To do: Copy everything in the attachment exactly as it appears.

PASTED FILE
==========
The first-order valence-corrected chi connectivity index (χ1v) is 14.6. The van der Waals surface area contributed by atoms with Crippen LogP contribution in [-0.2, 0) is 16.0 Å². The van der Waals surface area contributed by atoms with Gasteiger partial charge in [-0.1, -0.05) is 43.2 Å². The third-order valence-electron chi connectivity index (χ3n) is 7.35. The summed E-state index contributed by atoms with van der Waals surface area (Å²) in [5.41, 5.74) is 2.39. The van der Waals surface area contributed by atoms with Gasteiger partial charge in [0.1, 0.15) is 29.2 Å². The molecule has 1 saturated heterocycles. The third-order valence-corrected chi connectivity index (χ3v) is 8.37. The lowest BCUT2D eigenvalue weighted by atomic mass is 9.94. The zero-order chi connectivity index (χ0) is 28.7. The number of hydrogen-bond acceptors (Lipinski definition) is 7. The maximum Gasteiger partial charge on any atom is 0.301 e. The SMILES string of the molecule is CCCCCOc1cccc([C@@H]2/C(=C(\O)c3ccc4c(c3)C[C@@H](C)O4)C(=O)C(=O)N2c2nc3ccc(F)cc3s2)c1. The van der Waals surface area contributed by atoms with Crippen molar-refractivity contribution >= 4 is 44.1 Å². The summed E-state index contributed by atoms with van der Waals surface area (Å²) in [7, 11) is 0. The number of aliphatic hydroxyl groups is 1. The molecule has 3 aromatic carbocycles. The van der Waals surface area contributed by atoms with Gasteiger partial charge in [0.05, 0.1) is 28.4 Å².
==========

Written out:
The first-order valence-corrected chi connectivity index (χ1v) is 14.6. The van der Waals surface area contributed by atoms with Crippen LogP contribution in [-0.2, 0) is 16.0 Å². The van der Waals surface area contributed by atoms with Gasteiger partial charge in [-0.1, -0.05) is 43.2 Å². The third-order valence-electron chi connectivity index (χ3n) is 7.35. The summed E-state index contributed by atoms with van der Waals surface area (Å²) in [5.41, 5.74) is 2.39. The van der Waals surface area contributed by atoms with Gasteiger partial charge in [0.1, 0.15) is 29.2 Å². The molecule has 1 saturated heterocycles. The third-order valence-corrected chi connectivity index (χ3v) is 8.37. The lowest BCUT2D eigenvalue weighted by atomic mass is 9.94. The zero-order chi connectivity index (χ0) is 28.7. The number of hydrogen-bond acceptors (Lipinski definition) is 7. The maximum Gasteiger partial charge on any atom is 0.301 e. The SMILES string of the molecule is CCCCCOc1cccc([C@@H]2/C(=C(\O)c3ccc4c(c3)C[C@@H](C)O4)C(=O)C(=O)N2c2nc3ccc(F)cc3s2)c1. The van der Waals surface area contributed by atoms with Crippen molar-refractivity contribution >= 4 is 44.1 Å². The summed E-state index contributed by atoms with van der Waals surface area (Å²) in [7, 11) is 0. The number of aliphatic hydroxyl groups is 1. The molecule has 3 aromatic carbocycles. The van der Waals surface area contributed by atoms with Gasteiger partial charge in [0.05, 0.1) is 28.4 Å².